As Fortune noted, the Democratic presidential candidates held a debate on Saturday night, an odd day and time for such an event since most Americans are busily doing something else besides watching politicians yammer. The timing was not by chance. The people planning the debate seriously hoped that as few people as possible would watch it. The reason for that hope is the propensity for people like Hillary Clinton and Bernie Sanders to say things that tend to alarm the voters and make them not want to support them.
For example, Sanders has been hammering Clinton for being, in his view, in the pay of Wall Street fat cats. The folks who work at the banks and brokerage houses that affect the American economy in such profound ways have become the new enemies of the people, and not just among Democrats. Hillary Clinton had a very strange and perhaps overly bold answer.
“So, I represented New York, and I represented New York on 9/11 when we were attacked. Where were we attacked? We were attacked in Downtown Manhattan where Wall Street is. I did spend a whole lot of time and effort helping them rebuild. It was good for New York, it was good for the economy, and it was a way to rebuke the terrorists who attacked our country. So it’s fine for you to say what you’re gonna say, but I looked very carefully at your proposal, reinstating Glass Steagall, is a part of what very well could help, but is nowhere enough. My proposal is tougher, more effective and more comprehensive, because I go after all of Wall Street, not just the big banks.”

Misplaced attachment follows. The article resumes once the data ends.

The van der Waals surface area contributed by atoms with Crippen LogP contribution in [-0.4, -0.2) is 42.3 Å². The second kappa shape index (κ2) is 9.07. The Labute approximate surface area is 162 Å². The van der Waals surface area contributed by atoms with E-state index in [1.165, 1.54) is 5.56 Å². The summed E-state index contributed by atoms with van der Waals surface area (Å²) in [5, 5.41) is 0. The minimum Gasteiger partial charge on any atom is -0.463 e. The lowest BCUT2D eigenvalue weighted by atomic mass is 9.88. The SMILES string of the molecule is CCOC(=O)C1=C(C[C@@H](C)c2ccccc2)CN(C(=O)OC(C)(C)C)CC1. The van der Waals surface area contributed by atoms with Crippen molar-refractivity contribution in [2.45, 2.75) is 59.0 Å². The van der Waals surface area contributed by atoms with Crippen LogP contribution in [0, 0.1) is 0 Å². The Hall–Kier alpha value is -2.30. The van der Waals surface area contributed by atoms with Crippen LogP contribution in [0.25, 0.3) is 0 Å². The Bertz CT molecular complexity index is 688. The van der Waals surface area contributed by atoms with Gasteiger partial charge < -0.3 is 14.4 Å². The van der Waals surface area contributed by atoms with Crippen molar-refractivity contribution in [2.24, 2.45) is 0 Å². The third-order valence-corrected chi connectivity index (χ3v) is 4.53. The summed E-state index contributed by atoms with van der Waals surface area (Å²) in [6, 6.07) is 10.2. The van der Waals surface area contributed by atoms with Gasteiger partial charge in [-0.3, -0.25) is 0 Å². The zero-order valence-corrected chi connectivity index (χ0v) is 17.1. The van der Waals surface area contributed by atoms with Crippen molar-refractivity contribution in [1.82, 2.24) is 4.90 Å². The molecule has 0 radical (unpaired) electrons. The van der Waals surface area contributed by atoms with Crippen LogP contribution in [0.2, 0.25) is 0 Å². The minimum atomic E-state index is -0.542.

Clinton’s exploitation of 9/11 to justify her helping out Wall Street is something that is going to haunt her. The fact that she now is expressing a willingness to hammer the fat cats is a bit of a contradiction, considering that she claimed that she was rebuking the terrorists by being their gal while in the United States Senate. In any case, as with everything that comes out of Clinton’s mouth, a trust issue exists.
In the contest to say things that cause people to raise eyebrows and drop jaws in astonishment, Bernie Sanders was up to the task. Because of the terrorist outrage that happened in Paris Friday night, some of the questions by necessity turned to foreign policy and national security. This turn is said to have irked Sanders, who wanted to keep the attention firmly on the social justice issues that he is more comfortable with. He was adroit at turning things from Islamic terror to something he is more interested in.
Besides blaming Hillary Clinton’s initial support for the Iraq War for the rise of ISIS and hence the massacre in Paris, Sanders made another unique connection. He said that climate change is, “directly related to the growth of terrorism.” The theory is that ISIS is not slaughtering innocents in western cities because they believe that Allah wants them to establish a world-wide caliphate. They are machine gunning rock concert audiences and Friday night diners because of global warming. The obvious implication Is that the sooner we can get off of fossil fuels, the sooner ISIS can return to being peaceful farmers and goat herders. It is an insight that has not occurred to anyone else.
Martin O’Malley, the third candidate on the stage, did not say anything that was memorable. It was just as well, since that may have made him not so much the winner as the person who lost the least during the debate.